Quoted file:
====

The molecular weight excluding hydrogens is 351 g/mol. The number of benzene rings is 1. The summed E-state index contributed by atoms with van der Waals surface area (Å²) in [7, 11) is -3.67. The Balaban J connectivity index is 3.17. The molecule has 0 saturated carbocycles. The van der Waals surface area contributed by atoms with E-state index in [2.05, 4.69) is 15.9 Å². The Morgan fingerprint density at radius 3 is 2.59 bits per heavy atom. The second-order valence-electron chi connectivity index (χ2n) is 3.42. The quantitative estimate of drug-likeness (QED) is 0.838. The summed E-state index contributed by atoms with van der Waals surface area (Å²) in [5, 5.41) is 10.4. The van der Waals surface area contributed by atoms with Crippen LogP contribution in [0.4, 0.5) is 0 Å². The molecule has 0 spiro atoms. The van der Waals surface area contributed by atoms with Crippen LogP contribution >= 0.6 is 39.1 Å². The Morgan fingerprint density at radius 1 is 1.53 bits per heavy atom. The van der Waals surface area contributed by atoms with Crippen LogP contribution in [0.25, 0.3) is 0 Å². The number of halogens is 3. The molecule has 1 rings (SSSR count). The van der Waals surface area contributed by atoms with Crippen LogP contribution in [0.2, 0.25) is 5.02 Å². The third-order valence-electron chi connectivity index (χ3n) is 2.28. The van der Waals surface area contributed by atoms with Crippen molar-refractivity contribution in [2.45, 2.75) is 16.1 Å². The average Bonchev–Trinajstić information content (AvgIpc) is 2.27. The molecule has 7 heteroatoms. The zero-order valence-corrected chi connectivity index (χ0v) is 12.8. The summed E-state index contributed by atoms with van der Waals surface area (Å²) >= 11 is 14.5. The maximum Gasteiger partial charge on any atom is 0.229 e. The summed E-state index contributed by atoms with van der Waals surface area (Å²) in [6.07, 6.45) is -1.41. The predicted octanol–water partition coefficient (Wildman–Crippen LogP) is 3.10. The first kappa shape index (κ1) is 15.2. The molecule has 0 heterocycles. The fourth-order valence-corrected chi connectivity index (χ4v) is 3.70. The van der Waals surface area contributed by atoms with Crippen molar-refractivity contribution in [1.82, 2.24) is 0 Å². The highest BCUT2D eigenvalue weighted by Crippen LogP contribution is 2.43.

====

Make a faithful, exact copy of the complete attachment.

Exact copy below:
The molecular weight excluding hydrogens is 351 g/mol. The number of benzene rings is 1. The summed E-state index contributed by atoms with van der Waals surface area (Å²) in [7, 11) is -3.67. The Balaban J connectivity index is 3.17. The molecule has 0 saturated carbocycles. The van der Waals surface area contributed by atoms with E-state index in [2.05, 4.69) is 15.9 Å². The Morgan fingerprint density at radius 3 is 2.59 bits per heavy atom. The second-order valence-electron chi connectivity index (χ2n) is 3.42. The quantitative estimate of drug-likeness (QED) is 0.838. The summed E-state index contributed by atoms with van der Waals surface area (Å²) in [5, 5.41) is 10.4. The van der Waals surface area contributed by atoms with Crippen LogP contribution in [0.4, 0.5) is 0 Å². The molecule has 0 spiro atoms. The van der Waals surface area contributed by atoms with Crippen LogP contribution >= 0.6 is 39.1 Å². The Morgan fingerprint density at radius 1 is 1.53 bits per heavy atom. The van der Waals surface area contributed by atoms with Crippen LogP contribution in [0.25, 0.3) is 0 Å². The number of halogens is 3. The molecule has 1 rings (SSSR count). The van der Waals surface area contributed by atoms with Crippen LogP contribution in [0.2, 0.25) is 5.02 Å². The third-order valence-electron chi connectivity index (χ3n) is 2.28. The van der Waals surface area contributed by atoms with Crippen molar-refractivity contribution in [2.45, 2.75) is 16.1 Å². The average Bonchev–Trinajstić information content (AvgIpc) is 2.27. The molecule has 7 heteroatoms. The zero-order valence-corrected chi connectivity index (χ0v) is 12.8. The summed E-state index contributed by atoms with van der Waals surface area (Å²) >= 11 is 14.5. The maximum Gasteiger partial charge on any atom is 0.229 e. The summed E-state index contributed by atoms with van der Waals surface area (Å²) in [6.07, 6.45) is -1.41. The predicted octanol–water partition coefficient (Wildman–Crippen LogP) is 3.10. The first kappa shape index (κ1) is 15.2. The molecule has 0 heterocycles. The fourth-order valence-corrected chi connectivity index (χ4v) is 3.70. The van der Waals surface area contributed by atoms with Crippen molar-refractivity contribution in [1.82, 2.24) is 0 Å². The highest BCUT2D eigenvalue weighted by Crippen LogP contribution is 2.43.